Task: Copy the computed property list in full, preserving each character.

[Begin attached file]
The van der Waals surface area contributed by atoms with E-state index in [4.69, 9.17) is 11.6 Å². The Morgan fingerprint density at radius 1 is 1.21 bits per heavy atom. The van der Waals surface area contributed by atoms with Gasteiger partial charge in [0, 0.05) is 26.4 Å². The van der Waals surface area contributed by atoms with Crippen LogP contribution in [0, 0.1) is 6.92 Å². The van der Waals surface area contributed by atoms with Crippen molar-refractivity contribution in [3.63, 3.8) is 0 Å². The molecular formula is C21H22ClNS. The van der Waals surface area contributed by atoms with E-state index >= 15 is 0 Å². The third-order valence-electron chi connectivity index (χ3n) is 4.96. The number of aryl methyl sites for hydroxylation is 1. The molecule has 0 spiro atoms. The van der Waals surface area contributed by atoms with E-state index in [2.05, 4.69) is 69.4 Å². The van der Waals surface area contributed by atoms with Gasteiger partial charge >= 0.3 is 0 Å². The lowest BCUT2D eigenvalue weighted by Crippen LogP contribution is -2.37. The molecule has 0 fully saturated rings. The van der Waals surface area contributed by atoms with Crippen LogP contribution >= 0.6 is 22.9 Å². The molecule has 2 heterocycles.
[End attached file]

The van der Waals surface area contributed by atoms with E-state index in [4.69, 9.17) is 11.6 Å². The Morgan fingerprint density at radius 1 is 1.21 bits per heavy atom. The van der Waals surface area contributed by atoms with Gasteiger partial charge in [0, 0.05) is 26.4 Å². The van der Waals surface area contributed by atoms with Crippen LogP contribution in [0, 0.1) is 6.92 Å². The van der Waals surface area contributed by atoms with Crippen molar-refractivity contribution in [3.63, 3.8) is 0 Å². The molecular formula is C21H22ClNS. The van der Waals surface area contributed by atoms with E-state index >= 15 is 0 Å². The third-order valence-electron chi connectivity index (χ3n) is 4.96. The number of aryl methyl sites for hydroxylation is 1. The molecule has 0 spiro atoms. The van der Waals surface area contributed by atoms with E-state index in [2.05, 4.69) is 69.4 Å². The van der Waals surface area contributed by atoms with Gasteiger partial charge >= 0.3 is 0 Å². The lowest BCUT2D eigenvalue weighted by Crippen LogP contribution is -2.37. The molecule has 0 fully saturated rings. The van der Waals surface area contributed by atoms with Crippen LogP contribution >= 0.6 is 22.9 Å². The molecule has 2 heterocycles.